Signaling a definite shift in general philosophy by the agency, the NLRB recently reversed its position on the ability of unions to solicit members in public spaces within an employer’s facility.
In UPMC and its Subsidiary, UPMC Presbyterian Shadyside, single employer d/b/a UPMC Presbyterian Hospital and d/b/a UPMC Shadyside Hospital and SEIU Healthcare Pennsylvania CTW, CLC, the employer contracted with another company to operate an employee cafeteria inside the hospital. There was no rule against non-employees meeting staff for meals or breaks in the cafeteria, but there was no evidence that employees or non-employees had ever engaged in solicitation previously. During an organizational campaign, two non-employee union representatives met with some employees in the cafeteria and displayed union materials on a table there. The union representatives also attempted to solicit union support from at least one non-employee, who was there meeting her friend, who was an employee, for lunch. Someone called security to complain about the union’s activities. During investigation of the complaint, security required individuals to show their employee identification and ultimately escorted the union representatives out of the cafeteria. The union filed an unfair labor practice charge alleging interference and discrimination against it and its members by restricting union activity in the public space within the employer’s facility.
In the past, the NLRB has generally held that public spaces within an employer’s facility are appropriate for union activity. The agency overruled those decisions, finding that:
to the extent that Board law created a "public space" exception that requires employers to permit nonemployees to engage in promotional or organizational activity in public cafeterias or restaurants absent evidence of inaccessibility or activity-based discrimination, we overrule those decisions. As the Supreme Court has stated, "[t]he Act requires only that the employer refrain from interference, discrimination, restraint, or coercion in the employees' exercise of their own rights. It does not require that the employer permit the use of its facility for organization when other means are readily available."...Accordingly, we find that an employer does not have a duty to allow the use of its facility by nonemployees for promotional or organizational activity. The fact that a cafeteria located on the employer's private property is open to the public does not mean that an employer must allow any nonemployee access for any purpose. Absent discrimination between nonemployee union representatives and other nonemployees—i.e., "disparate treatment where by rule or practice a property owner" bars access by nonemployee union representatives seeking to engage in certain activity while "permit[ting] similar activity in similar relevant circumstances" by other nonemployees—the employer may decide what types of activities, if any, it will allow by nonemployees on its property.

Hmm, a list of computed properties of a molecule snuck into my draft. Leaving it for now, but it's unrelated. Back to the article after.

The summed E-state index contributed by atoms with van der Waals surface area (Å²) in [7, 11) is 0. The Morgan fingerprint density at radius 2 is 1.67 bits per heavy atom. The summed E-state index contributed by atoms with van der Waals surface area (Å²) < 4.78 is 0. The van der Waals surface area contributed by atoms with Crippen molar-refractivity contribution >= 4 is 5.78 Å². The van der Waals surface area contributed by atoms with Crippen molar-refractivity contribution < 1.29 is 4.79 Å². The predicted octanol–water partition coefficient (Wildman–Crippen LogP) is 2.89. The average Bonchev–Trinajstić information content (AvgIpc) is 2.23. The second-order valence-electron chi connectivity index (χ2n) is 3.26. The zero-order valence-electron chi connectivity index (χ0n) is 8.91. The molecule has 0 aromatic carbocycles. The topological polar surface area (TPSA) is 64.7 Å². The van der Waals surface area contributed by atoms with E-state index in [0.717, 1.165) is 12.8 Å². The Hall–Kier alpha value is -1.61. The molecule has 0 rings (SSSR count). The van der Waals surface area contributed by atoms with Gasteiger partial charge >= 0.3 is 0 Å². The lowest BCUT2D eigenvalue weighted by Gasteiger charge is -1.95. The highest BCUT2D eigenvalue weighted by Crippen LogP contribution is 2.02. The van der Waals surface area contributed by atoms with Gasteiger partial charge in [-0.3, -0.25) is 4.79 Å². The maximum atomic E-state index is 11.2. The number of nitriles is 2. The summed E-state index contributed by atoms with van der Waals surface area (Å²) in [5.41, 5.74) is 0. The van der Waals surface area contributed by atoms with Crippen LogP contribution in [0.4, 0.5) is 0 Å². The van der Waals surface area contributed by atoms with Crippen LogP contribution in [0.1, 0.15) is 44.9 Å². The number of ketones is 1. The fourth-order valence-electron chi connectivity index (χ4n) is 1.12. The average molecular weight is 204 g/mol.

Readers are reminded that the NLRB enforces the National Labor Relations Act, which is exclusive to private employment relationships. Nevertheless, the ILRA virtually mirrors the NLRA, and the ILRB often relies on NLRB case law as guidance. Therefore, all employers should be aware that public spaces in employer facilities are generally not automatically appropriate for union solicitation and campaigning. Rather the union has the burden of showing that no other reasonable means of communicating its organizational message to the employees exists or that the employer's access rules discriminate against union solicitation.